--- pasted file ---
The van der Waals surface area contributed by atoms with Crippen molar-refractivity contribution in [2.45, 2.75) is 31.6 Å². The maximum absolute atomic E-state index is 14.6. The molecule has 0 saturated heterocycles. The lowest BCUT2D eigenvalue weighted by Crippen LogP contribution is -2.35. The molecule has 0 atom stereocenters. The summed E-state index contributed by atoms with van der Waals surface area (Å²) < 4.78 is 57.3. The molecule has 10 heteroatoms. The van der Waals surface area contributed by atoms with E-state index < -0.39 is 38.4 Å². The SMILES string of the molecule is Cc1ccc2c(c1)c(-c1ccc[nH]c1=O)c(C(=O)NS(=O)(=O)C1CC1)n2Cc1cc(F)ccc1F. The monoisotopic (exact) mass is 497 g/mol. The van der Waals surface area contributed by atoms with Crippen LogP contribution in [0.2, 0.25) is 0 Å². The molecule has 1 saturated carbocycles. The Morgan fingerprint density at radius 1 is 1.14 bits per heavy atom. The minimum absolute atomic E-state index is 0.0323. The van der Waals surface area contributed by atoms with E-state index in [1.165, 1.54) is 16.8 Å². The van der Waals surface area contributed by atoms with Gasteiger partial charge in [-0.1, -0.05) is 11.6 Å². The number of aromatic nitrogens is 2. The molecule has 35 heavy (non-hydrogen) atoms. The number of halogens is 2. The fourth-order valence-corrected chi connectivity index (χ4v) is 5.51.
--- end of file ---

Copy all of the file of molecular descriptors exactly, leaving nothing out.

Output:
The van der Waals surface area contributed by atoms with Crippen molar-refractivity contribution in [2.45, 2.75) is 31.6 Å². The maximum absolute atomic E-state index is 14.6. The molecule has 0 saturated heterocycles. The lowest BCUT2D eigenvalue weighted by Crippen LogP contribution is -2.35. The molecule has 0 atom stereocenters. The summed E-state index contributed by atoms with van der Waals surface area (Å²) < 4.78 is 57.3. The molecule has 10 heteroatoms. The van der Waals surface area contributed by atoms with E-state index < -0.39 is 38.4 Å². The SMILES string of the molecule is Cc1ccc2c(c1)c(-c1ccc[nH]c1=O)c(C(=O)NS(=O)(=O)C1CC1)n2Cc1cc(F)ccc1F. The monoisotopic (exact) mass is 497 g/mol. The van der Waals surface area contributed by atoms with Crippen LogP contribution in [0.2, 0.25) is 0 Å². The molecule has 1 saturated carbocycles. The Morgan fingerprint density at radius 1 is 1.14 bits per heavy atom. The minimum absolute atomic E-state index is 0.0323. The van der Waals surface area contributed by atoms with E-state index in [1.165, 1.54) is 16.8 Å². The van der Waals surface area contributed by atoms with Gasteiger partial charge in [-0.1, -0.05) is 11.6 Å². The number of aromatic nitrogens is 2. The molecule has 35 heavy (non-hydrogen) atoms. The number of halogens is 2. The fourth-order valence-corrected chi connectivity index (χ4v) is 5.51.